Visions of Excess: Selected Writings, 1927-1939
by Bataille, Georges (1985)
Since the publication of Visions of Excess in 1985, there has been an explosion of interest in the work of Georges Bataille. The French surrealist continues to be important for his groundbreaking focus on the visceral, the erotic, and the relation of society to the primeval. This collection of prewar writings remains the volume in which Batailles’s positions are most clearly, forcefully, and obsessively put forward.This book challenges the notion of a “closed economy” predicated on utility, production, and rational consumption, and develops an alternative theory that takes into account the human tendency to lose, destroy, and waste. This collection is indispensible for an understanding of the future as well as the past of current critical theory.Georges Bataille (1897-1962), a librarian by profession, was founder of the French review Critique. He is the author of several books, including Story of the Eye, The Accused Share, Erotism, and The Absence of Myth.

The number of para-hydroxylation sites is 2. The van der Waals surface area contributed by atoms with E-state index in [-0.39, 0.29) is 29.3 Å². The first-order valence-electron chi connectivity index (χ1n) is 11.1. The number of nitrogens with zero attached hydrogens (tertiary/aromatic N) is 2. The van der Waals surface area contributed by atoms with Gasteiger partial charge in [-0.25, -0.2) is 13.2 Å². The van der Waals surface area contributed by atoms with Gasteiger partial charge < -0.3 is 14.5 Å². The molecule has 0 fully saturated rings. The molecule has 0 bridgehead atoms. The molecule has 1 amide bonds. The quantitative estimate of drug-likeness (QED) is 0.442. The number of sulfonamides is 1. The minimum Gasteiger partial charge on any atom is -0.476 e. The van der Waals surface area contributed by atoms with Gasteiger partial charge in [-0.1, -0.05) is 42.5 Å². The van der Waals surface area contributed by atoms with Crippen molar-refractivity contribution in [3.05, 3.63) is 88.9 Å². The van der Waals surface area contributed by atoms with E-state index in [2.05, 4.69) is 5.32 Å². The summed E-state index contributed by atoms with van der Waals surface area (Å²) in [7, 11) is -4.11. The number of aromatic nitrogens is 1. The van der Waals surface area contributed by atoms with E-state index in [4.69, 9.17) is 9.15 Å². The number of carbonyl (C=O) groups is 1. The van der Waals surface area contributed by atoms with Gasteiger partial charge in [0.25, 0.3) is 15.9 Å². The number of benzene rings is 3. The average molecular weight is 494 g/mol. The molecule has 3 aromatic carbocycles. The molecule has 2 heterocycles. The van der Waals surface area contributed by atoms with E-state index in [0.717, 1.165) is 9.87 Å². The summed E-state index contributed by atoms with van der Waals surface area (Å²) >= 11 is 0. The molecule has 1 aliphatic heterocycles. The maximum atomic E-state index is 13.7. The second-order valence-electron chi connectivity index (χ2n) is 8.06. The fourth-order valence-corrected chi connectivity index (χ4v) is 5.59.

This eruptive force accumulates in those who are necessarily situated below. Communist workers appear to the bourgeois to be as ugly and dirty as hairy sexual organs, or lower parts; sooner or later there will be a scandalous eruption in the course of which the asexual noble heads of the bourgeois will be chopped off. (p.8)
KeywordsBataille, Surrealism, French, Critical Theory, Excess, Twentieth Century, Philosophy
ThemesVisions of Excess, Bataille Citations
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